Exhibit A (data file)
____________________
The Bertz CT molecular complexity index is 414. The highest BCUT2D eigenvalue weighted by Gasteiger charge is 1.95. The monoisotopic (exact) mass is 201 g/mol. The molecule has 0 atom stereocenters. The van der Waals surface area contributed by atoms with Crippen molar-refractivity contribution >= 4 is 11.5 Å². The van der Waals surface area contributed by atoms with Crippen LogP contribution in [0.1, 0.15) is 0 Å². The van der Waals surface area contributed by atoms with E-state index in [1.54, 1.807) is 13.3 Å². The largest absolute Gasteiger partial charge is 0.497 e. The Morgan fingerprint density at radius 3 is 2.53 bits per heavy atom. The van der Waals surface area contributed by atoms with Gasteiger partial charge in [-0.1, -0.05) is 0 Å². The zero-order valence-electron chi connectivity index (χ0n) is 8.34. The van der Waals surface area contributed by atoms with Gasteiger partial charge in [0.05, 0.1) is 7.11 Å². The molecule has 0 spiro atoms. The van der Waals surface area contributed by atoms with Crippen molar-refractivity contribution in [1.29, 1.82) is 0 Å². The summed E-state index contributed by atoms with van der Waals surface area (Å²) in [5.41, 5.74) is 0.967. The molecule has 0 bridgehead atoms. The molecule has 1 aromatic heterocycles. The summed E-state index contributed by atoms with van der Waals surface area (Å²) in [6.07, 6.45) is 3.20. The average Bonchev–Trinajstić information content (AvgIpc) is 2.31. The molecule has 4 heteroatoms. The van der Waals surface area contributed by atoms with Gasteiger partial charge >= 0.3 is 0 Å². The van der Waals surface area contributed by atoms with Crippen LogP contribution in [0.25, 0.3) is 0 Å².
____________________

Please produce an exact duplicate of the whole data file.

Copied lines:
The Bertz CT molecular complexity index is 414. The highest BCUT2D eigenvalue weighted by Gasteiger charge is 1.95. The monoisotopic (exact) mass is 201 g/mol. The molecule has 0 atom stereocenters. The van der Waals surface area contributed by atoms with Crippen molar-refractivity contribution >= 4 is 11.5 Å². The van der Waals surface area contributed by atoms with Crippen LogP contribution in [0.1, 0.15) is 0 Å². The van der Waals surface area contributed by atoms with E-state index in [1.54, 1.807) is 13.3 Å². The largest absolute Gasteiger partial charge is 0.497 e. The Morgan fingerprint density at radius 3 is 2.53 bits per heavy atom. The van der Waals surface area contributed by atoms with Gasteiger partial charge in [-0.1, -0.05) is 0 Å². The zero-order valence-electron chi connectivity index (χ0n) is 8.34. The van der Waals surface area contributed by atoms with Gasteiger partial charge in [0.05, 0.1) is 7.11 Å². The molecule has 0 spiro atoms. The van der Waals surface area contributed by atoms with Crippen molar-refractivity contribution in [1.29, 1.82) is 0 Å². The summed E-state index contributed by atoms with van der Waals surface area (Å²) in [5.41, 5.74) is 0.967. The molecule has 0 bridgehead atoms. The molecule has 1 aromatic heterocycles. The summed E-state index contributed by atoms with van der Waals surface area (Å²) in [6.07, 6.45) is 3.20. The average Bonchev–Trinajstić information content (AvgIpc) is 2.31. The molecule has 4 heteroatoms. The van der Waals surface area contributed by atoms with Gasteiger partial charge >= 0.3 is 0 Å². The van der Waals surface area contributed by atoms with Crippen LogP contribution in [0.25, 0.3) is 0 Å².